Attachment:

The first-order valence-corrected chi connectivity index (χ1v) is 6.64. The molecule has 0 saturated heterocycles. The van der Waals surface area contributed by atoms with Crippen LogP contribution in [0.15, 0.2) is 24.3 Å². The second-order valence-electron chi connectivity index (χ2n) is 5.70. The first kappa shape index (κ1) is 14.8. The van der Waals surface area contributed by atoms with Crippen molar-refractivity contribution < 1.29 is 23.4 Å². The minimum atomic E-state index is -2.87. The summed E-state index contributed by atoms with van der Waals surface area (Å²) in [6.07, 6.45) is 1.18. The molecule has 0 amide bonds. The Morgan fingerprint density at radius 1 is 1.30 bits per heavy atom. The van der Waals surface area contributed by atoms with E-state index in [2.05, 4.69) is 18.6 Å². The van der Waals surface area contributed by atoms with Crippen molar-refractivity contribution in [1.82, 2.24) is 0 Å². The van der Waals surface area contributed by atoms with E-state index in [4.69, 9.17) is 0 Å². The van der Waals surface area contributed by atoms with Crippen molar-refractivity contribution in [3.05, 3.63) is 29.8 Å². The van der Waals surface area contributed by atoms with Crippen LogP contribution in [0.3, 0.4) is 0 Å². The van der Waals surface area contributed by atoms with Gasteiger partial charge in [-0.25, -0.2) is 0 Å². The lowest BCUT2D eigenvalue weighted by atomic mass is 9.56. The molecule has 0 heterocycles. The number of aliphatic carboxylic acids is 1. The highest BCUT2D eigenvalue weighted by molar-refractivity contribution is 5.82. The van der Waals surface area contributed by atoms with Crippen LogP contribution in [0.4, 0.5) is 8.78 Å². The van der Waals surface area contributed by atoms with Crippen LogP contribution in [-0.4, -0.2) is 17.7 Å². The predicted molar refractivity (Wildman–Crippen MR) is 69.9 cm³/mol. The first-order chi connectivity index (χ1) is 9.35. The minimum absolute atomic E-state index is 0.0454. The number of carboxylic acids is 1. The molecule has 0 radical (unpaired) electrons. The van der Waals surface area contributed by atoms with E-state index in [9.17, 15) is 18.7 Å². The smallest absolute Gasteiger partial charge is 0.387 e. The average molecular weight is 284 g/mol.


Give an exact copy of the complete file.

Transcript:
The first-order valence-corrected chi connectivity index (χ1v) is 6.64. The molecule has 0 saturated heterocycles. The van der Waals surface area contributed by atoms with Crippen LogP contribution in [0.15, 0.2) is 24.3 Å². The second-order valence-electron chi connectivity index (χ2n) is 5.70. The first kappa shape index (κ1) is 14.8. The van der Waals surface area contributed by atoms with Crippen molar-refractivity contribution < 1.29 is 23.4 Å². The minimum atomic E-state index is -2.87. The summed E-state index contributed by atoms with van der Waals surface area (Å²) in [6.07, 6.45) is 1.18. The molecule has 0 amide bonds. The Morgan fingerprint density at radius 1 is 1.30 bits per heavy atom. The van der Waals surface area contributed by atoms with E-state index in [2.05, 4.69) is 18.6 Å². The van der Waals surface area contributed by atoms with Crippen molar-refractivity contribution in [1.82, 2.24) is 0 Å². The van der Waals surface area contributed by atoms with E-state index in [4.69, 9.17) is 0 Å². The van der Waals surface area contributed by atoms with Crippen molar-refractivity contribution in [3.05, 3.63) is 29.8 Å². The van der Waals surface area contributed by atoms with Crippen LogP contribution in [0.3, 0.4) is 0 Å². The van der Waals surface area contributed by atoms with Gasteiger partial charge in [-0.25, -0.2) is 0 Å². The lowest BCUT2D eigenvalue weighted by atomic mass is 9.56. The molecule has 0 heterocycles. The number of aliphatic carboxylic acids is 1. The highest BCUT2D eigenvalue weighted by molar-refractivity contribution is 5.82. The van der Waals surface area contributed by atoms with Crippen LogP contribution in [0.4, 0.5) is 8.78 Å². The van der Waals surface area contributed by atoms with Crippen LogP contribution in [-0.4, -0.2) is 17.7 Å². The predicted molar refractivity (Wildman–Crippen MR) is 69.9 cm³/mol. The first-order chi connectivity index (χ1) is 9.35. The minimum absolute atomic E-state index is 0.0454. The number of carboxylic acids is 1. The molecule has 0 radical (unpaired) electrons. The van der Waals surface area contributed by atoms with E-state index in [9.17, 15) is 18.7 Å². The smallest absolute Gasteiger partial charge is 0.387 e. The average molecular weight is 284 g/mol.